From the time the wheel was invented and people realized that they could pull their cart faster than the neighbor in the next cave, competition was born. The carts may have changed, but the spirit of competition has not.
Growing up in the 50s, I did get to see the development of drag racing and the beginning of sports car racing. Street racing started growing, and building hot rods got big. The West Coast took the lead on building great cars, but those of us back East weren’t far behind.
Gearheads really came into their own in that era, and with that, so did challenges. Social media didn’t exist, but connecting with friends was just as popular. Driver’s license in hand, we wanted to drive any car we could. House parties happened on weekends, and the topic with the guys was always whose car was faster. “We were having a party and a race broke out.” Finding a place to race was not easy, and if you found one, you had to get there and go. When the cops got wind of a place, we had to look for another. Luckily, the cars of that era were not as fast as those of today, so there were few bad incidents.
In the early 60s, there was a movement to take street racing to racetracks, and tracks were opening all over the country. Sports cars were getting more popular and most of them were only available from Europe. They were already being raced there. To get hooked, all you had to do was drive one of them to realize how much fun they were. American and Japanese sports cars had not made the scene yet. This was the grassroots of what we love doing today.
In my second year of college I met a former member of the Air Force who was driving a Triumph TR3. He had done an autocross at the Air Force Base before he got out. I had no idea what he was talking about until he took me out for a ride through a local park with winding roads. I was hooked! I sold my car and found an Austin Healey 3000.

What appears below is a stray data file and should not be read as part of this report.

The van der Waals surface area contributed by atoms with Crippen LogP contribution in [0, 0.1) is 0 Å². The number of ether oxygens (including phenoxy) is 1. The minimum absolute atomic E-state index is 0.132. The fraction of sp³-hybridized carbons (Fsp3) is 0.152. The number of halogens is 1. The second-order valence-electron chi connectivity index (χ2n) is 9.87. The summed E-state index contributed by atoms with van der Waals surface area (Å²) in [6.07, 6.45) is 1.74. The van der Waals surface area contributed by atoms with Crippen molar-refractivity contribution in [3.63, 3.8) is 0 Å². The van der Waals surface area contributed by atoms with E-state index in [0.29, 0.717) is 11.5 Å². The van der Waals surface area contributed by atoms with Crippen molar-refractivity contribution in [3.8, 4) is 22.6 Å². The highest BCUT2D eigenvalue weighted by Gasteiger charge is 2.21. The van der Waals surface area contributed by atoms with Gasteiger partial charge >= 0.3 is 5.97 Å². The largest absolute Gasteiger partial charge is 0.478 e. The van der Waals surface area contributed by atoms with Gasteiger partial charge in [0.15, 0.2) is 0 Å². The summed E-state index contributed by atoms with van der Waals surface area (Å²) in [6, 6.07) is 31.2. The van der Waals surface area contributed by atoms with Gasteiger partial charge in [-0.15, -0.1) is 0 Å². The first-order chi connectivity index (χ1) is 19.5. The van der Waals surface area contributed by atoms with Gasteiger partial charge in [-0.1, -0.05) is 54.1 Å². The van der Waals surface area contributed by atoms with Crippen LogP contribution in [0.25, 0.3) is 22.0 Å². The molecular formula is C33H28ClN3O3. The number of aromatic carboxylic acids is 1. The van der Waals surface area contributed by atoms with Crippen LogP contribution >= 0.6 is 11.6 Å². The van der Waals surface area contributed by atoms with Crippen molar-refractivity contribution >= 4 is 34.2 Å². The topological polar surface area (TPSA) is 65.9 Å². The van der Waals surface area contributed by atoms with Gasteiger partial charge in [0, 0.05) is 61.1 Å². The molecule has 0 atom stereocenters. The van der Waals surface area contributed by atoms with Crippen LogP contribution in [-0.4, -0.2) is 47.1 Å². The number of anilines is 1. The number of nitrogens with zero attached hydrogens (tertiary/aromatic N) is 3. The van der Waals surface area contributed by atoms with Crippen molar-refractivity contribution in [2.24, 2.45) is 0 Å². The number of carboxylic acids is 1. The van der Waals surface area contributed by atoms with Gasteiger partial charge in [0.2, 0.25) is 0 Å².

I had graduated from the hot rod community to the sports car life. The first thing I did was to take the Healey to the drag strip to see how it went in a straight line. Not what the car was built for, but it did pretty well, and I got my first trophy. On weekends we would take rides in the country looking for winding back roads.
Life got in the way of my sports car life, the military, getting married, having kids and developing a business. Flash forward to 1970 and the introduction of the Datsun 240Z. I saw it at the New York Auto Show and had to have one. Within two weeks I bought my first Z car, and since then I have owned at least 20 of them.
Over the years, sports car clubs had started up, and when I was ready to take the Z to the track, there were places to go. My first event was at Lime Rock Park in Connecticut, and that was all I needed to get hooked once again. The car was great and it fit my style of driving, but that wasn’t enough. After another event at Bridgehampton in Long Island, N.Y., I realized it was time to upgrade the suspension, tires and brakes. Within a year, the car was turned into a full-blown racecar and was very competitive. I got a competition license and raced on and off till 2004.
In all that time, the parties never stopped, especially those at the track.
However, now after the race, a party breaks out! That’s a NASA thing.